Early signs of hearing damage seen in young concert goers

Photo credit: Thibault Trillet from Pexels

by Daniel Fink, MD, Chair, The Quiet Coalition

This report in The Conversation, a UK website, discusses research showing that young adults who regularly attend loud clubs and rock concerts have evidence of hearing loss. The hearing loss found falls into the “hidden hearing loss” category, so-called because it is not detected by standard hearing tests (“pure tone audiometry”), but only by techniques currently used only in research. These tests found subtle hearing loss and decreases in auditory signals sent to the brain. There were equal amounts of damage in musicians and non-musicians alike. It looks like all the young adults had too much noise exposure.

Hidden hearing loss is now thought to be the cause of the “speech in noise” problem, where middle-aged and older adults have difficulty following one conversation among many in a noisy environment. That’s a complex task for the ear and the brain, requiring lots of auditory information to be processed centrally. When the ear and brain are damaged, that doesn’t happen.

The only quibble I have with The Conversation’s report is that the authors make the common mistake of citing occupational noise exposure levels when talking about noise exposure in the public. Occupational noise exposure limits don’t protect workers from noise-induced hearing loss, and the UK’s 85 decibel exposure limit cited is certainly not safe for hearing.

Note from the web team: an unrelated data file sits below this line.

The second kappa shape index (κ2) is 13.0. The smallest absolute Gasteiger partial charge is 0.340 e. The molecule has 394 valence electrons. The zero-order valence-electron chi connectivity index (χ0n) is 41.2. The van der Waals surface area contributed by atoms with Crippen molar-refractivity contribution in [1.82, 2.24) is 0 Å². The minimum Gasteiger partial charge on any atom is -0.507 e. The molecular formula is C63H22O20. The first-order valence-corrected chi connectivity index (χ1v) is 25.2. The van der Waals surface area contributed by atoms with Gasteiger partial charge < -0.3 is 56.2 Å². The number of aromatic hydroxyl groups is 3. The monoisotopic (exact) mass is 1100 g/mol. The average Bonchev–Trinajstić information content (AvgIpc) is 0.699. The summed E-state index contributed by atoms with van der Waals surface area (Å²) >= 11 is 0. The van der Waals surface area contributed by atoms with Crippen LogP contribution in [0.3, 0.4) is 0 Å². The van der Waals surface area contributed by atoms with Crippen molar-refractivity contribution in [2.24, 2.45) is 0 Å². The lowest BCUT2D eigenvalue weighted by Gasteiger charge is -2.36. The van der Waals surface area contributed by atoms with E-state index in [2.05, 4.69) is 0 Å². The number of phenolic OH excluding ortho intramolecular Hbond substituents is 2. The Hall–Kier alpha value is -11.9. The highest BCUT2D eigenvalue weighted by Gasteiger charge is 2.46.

The only noise exposure level that prevents hearing loss is a daily average of 70 decibels, which is much less noise than most urban dwellers around the world get every day.

Prevention of noise-induced hearing loss–hidden or not–is simple: avoid loud noise exposure and use hearing protection if you can’t.

Dr. Daniel Fink is a leading noise activist based in the Los Angeles area. He is the founding chair of The Quiet Coalition, an organization of science, health, and legal professionals concerned about the impacts of noise on health, environment, learning, productivity, and quality of life in America. Dr Fink also is the interim chair of Quiet Communities’ Health Advisory Council, and he served on the board of the American Tinnitus Association from 2015-2018.

How loud noise affects your health

by Daniel Fink, MD, Chair, The Quiet Coalition

This article, online and in the print version of Prevention magazine, discusses noise pollution and how loud noise can affect health. Loud noise causes auditory problems–hearing loss, tinnitus, and hyperacusis–but also has less known non-auditory health effects as well. These include sleep disturbances, hypertension, obesity, diabetes, and cardiovascular disease, leading to increased mortality.

It’s relatively easy to protect one’s ears from auditory damage: avoid loud noise or use hearing protection if one can’t.

Protecting populations from the non-auditory health effects of noise will take concerted political effort to get legislation requiring quieter planes, vehicles, and trains passed and enforced.

But I believe if enough people complain to enough elected officials, a quieter world is possible.

Dr. Daniel Fink is a leading noise activist based in the Los Angeles area. He is the founding chair of The Quiet Coalition, an organization of science, health, and legal professionals concerned about the impacts of noise on health, environment, learning, productivity, and quality of life in America. Dr Fink also is the interim chair of Quiet Communities’ Health Advisory Council, and he served on the board of the American Tinnitus Association from 2015-2018.